Chris Green from Sydney Thunder a criticized one of the BBL rule changes, claiming that it could have adverse effects on the mental state of players.
Speaking to the Sydney Morning Herald, Green discussed one of the three new rules – the x factor.
The rule allows teams to subtract a player, who has not hit or played more than one player above the 10 mark on the first innings, for a 12th or 13th man.
The rule is one of the three that was presented by Cricket Australia this year with the aim of making the matches more exciting after a drop in audience.
However, the rules have not proven popular with a number of cricketers – current and former – expressing their disapproval of them.
“It’s just disruptive for the players,” Green said. “Replacing a player, I don’t think it’s great for the team, and in particular for this player. I would actually like that one to disappear. I don’t think it’s good for the game,” he said. added the teams must choose the XI and stick to it.
“Different sports obviously have similar adaptations – baseball obviously you can switch players throughout the game and football and rugby have substitutions,” he said.
“But it’s something in cricket that players aren’t quite used to. And I think it can certainly have a negative mental impact on them in the long run.”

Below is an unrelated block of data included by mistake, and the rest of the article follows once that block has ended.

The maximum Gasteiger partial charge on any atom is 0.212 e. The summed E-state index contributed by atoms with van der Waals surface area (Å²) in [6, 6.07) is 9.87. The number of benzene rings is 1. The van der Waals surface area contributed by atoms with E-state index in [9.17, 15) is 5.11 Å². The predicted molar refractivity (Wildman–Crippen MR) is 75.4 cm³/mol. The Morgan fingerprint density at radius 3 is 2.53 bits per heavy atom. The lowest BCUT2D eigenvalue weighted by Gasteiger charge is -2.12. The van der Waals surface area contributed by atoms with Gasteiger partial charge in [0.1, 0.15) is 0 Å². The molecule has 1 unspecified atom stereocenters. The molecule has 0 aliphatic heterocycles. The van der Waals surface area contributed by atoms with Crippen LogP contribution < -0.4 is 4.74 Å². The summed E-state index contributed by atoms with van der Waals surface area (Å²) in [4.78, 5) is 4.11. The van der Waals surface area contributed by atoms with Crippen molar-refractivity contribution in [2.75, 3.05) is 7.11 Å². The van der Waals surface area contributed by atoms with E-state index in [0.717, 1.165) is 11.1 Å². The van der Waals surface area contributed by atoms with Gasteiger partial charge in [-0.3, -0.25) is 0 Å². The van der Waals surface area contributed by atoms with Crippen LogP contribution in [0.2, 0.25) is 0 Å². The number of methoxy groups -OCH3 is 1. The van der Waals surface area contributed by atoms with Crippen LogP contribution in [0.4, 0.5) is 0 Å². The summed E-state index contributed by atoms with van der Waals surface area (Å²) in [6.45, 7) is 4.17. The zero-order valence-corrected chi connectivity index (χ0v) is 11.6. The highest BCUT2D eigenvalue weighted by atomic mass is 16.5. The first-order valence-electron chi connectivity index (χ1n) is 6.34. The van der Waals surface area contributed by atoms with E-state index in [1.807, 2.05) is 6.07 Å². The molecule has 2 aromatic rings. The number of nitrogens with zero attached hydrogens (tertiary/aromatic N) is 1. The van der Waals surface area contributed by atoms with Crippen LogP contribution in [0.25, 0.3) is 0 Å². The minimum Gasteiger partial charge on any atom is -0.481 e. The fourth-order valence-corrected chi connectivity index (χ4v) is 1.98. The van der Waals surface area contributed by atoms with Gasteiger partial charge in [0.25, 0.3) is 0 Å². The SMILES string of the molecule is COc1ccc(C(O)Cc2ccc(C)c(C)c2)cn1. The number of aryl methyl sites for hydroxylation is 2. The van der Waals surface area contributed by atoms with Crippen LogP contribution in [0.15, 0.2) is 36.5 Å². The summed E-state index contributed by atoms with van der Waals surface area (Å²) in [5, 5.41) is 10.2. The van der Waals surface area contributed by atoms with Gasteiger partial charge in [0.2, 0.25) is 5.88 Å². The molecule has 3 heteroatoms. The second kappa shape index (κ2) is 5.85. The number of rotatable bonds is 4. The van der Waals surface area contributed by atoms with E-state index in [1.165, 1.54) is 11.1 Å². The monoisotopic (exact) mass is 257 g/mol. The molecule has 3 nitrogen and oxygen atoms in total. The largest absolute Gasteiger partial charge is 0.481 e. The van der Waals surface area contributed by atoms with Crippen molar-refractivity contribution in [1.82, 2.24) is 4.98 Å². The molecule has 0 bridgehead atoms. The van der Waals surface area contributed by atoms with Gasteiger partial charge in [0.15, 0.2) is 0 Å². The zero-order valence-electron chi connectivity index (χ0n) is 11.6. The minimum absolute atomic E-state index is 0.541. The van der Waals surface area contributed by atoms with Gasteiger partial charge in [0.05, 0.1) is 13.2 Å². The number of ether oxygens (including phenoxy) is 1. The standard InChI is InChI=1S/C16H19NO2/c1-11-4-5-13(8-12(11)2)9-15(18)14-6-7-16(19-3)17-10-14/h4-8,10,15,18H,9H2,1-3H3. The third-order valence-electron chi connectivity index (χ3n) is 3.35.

Thunder captain Callum Ferguson also criticized the rules and Cricket Australia’s lack of consultation before they were implemented. He says the real problem with declining interest is the condition of the locations, not the entertainment value.
“I was surprised and probably a little disappointed that they felt they had to go this route,” Ferguson said earlier this month.
“My biggest concern was that we were making the changes to almost cover some of the disappointing terrain we had at different stages. ”
Former Australian captain Michael Clarke called the rules “rubbish”, while Shane Watson called them “gimmicks”.
Green is less critical of the other two new rules, saying they didn’t mind them even though players were still figuring out how to use them properly.
“The other two, I think, show a good effect,” he said.
“The extra point will probably be more important for the background … because it can be decisive for the time of the finals.
“The Power Surge, rather than delivering big scores, it’s provided wickets. This one changed the game and impacts the game, the biggest of the three.”
The Bash Boost rewards the team’s score of 10 which is the highest with a competition point, while the Power Surge sees the power play shortened four times with an additional Power Surge of two on taken by the batting team any time after the 11th.
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